Factors that influence bystander CPR: A narrative review
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Sudden out-of-hospital cardiac arrests are the most common cause of death worldwide. This mortality rate can be significantly reduced with the provision of bystander cardiopulmonary resuscitation. This narrative review uses a constructionist framework, and examines factors related to the provision of bystander cardiopulmonary resuscitation. Common factors include: resistance to perform the act due to various fears, lack of cardiopulmonary resuscitation education and training, legal implications around performing cardiopulmonary resuscitation, and socioeconomic variables whether or not cardiopulmonary resuscitation is initiated during out-of-hospital cardiac arrest.The authors developed a list of recommendations to enhance the provision of bystander cardiopulmonary resuscitation in out-of-hospital cardiac arrest with the ultimate aim to enhance overall survival rates during cardiac arrest. Education around the legal implications for providing bystander cardiopulmonary resuscitation needs to be widely disseminated. Support for cardiopulmonary resuscitation education and training should be provided to all individuals, including those with low socioeconomic statuses. Education should be provided around the efficacy of bystander cardiopulmonary resuscitation and the low to no risk for the bystander in relation to contracting infectious diseases.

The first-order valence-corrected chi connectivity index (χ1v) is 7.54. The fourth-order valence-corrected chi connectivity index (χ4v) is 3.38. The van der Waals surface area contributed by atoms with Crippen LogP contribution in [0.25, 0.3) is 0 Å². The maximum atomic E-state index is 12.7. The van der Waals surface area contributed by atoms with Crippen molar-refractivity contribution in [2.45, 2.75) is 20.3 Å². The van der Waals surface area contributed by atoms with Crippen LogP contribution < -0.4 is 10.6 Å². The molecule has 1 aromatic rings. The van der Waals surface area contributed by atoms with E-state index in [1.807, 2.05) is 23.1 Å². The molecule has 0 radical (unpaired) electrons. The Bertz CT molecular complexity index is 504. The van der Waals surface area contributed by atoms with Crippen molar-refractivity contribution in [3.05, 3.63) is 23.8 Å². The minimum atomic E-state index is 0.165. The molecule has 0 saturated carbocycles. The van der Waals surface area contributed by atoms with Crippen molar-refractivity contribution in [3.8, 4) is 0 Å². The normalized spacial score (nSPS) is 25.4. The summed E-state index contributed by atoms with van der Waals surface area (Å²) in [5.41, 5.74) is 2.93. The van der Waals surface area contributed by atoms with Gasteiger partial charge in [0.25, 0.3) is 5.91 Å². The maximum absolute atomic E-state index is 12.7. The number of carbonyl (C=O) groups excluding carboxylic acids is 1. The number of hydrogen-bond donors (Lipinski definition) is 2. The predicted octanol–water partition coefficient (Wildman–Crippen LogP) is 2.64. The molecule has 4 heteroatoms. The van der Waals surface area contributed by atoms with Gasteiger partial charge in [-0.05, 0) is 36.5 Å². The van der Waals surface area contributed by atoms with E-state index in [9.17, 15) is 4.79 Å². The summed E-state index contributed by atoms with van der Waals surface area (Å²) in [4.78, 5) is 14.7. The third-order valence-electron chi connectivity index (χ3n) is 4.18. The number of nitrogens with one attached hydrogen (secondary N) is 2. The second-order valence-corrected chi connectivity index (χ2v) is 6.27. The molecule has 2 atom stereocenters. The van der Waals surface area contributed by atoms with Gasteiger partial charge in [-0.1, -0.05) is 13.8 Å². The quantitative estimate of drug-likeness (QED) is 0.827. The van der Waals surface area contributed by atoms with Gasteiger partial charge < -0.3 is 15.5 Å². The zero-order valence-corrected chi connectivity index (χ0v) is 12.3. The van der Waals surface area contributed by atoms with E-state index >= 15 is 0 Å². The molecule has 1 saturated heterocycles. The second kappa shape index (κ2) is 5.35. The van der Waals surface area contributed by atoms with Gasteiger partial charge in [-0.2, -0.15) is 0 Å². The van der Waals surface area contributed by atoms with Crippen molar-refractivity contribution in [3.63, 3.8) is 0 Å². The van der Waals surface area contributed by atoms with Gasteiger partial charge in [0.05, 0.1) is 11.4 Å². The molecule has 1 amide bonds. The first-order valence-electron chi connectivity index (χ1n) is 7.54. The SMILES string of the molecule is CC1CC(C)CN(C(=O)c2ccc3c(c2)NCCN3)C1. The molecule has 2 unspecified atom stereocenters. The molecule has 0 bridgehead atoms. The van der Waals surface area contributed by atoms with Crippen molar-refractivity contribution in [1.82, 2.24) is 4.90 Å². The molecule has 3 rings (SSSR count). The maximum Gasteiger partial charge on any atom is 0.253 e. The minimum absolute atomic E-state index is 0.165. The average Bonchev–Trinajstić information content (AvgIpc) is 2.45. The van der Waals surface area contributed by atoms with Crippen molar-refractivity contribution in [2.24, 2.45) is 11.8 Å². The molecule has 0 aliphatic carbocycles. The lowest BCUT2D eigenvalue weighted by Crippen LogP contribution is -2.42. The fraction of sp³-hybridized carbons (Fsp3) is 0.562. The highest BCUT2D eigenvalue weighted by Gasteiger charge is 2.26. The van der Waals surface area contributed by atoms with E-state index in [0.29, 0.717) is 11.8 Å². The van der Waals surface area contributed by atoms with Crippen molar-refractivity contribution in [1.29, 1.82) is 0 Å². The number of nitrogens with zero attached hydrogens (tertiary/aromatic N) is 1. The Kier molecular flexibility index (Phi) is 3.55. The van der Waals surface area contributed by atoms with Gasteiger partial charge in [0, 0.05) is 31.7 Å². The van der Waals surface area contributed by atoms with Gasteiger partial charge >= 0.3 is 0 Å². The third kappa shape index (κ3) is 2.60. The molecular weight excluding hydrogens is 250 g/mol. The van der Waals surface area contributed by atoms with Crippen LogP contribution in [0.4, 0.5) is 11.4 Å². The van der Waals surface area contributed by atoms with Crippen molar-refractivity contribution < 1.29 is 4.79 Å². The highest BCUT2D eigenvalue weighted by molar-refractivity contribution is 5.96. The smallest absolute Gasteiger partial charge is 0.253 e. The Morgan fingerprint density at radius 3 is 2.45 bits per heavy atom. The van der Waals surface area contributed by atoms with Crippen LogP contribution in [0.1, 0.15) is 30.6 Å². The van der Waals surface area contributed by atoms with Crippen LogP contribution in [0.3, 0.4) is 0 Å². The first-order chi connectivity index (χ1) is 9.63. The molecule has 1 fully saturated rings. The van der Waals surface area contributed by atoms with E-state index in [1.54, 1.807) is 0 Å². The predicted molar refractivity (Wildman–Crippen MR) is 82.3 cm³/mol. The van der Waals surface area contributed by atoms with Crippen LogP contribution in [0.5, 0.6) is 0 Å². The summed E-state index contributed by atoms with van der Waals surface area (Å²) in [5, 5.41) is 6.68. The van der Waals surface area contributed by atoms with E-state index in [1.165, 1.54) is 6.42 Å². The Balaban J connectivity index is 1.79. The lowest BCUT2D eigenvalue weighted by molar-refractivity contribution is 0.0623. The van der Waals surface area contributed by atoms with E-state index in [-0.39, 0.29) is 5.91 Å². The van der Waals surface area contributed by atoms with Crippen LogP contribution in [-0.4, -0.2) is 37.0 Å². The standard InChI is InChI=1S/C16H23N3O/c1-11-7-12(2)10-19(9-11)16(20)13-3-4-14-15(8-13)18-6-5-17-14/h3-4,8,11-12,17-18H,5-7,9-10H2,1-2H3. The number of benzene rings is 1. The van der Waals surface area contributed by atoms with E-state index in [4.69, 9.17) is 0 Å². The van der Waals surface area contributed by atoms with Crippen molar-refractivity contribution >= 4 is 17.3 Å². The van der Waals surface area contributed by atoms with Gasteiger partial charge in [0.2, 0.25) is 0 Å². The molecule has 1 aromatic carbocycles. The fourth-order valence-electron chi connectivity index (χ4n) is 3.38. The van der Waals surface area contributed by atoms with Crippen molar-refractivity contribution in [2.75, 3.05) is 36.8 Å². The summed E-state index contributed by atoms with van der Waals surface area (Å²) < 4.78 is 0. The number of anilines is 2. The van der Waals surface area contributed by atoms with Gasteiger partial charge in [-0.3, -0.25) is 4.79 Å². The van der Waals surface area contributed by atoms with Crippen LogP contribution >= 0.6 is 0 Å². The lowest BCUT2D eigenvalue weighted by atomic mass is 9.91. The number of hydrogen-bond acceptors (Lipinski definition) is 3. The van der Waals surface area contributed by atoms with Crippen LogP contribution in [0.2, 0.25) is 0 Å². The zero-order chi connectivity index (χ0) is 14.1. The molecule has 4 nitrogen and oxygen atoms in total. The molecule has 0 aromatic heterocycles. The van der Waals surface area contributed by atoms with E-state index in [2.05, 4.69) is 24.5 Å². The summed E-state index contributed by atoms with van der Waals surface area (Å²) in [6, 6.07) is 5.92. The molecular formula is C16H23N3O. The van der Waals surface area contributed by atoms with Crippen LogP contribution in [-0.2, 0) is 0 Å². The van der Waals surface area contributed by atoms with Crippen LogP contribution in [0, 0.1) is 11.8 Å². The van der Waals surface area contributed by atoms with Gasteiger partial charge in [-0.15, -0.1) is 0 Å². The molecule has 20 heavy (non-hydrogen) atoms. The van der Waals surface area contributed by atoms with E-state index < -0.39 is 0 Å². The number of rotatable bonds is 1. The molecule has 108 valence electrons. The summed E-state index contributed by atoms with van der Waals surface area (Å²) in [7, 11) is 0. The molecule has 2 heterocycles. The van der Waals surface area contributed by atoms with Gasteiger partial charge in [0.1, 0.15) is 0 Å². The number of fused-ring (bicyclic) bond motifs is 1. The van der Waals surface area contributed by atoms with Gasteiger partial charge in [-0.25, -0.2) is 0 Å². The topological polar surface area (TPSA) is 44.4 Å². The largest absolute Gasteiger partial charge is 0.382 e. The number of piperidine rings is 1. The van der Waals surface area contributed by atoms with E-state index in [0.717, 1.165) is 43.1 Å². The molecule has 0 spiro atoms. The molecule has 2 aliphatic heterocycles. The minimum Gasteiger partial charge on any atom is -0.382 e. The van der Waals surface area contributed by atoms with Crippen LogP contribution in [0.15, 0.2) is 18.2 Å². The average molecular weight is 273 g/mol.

Identifier (Other)DOI: 10.25316/IR-234
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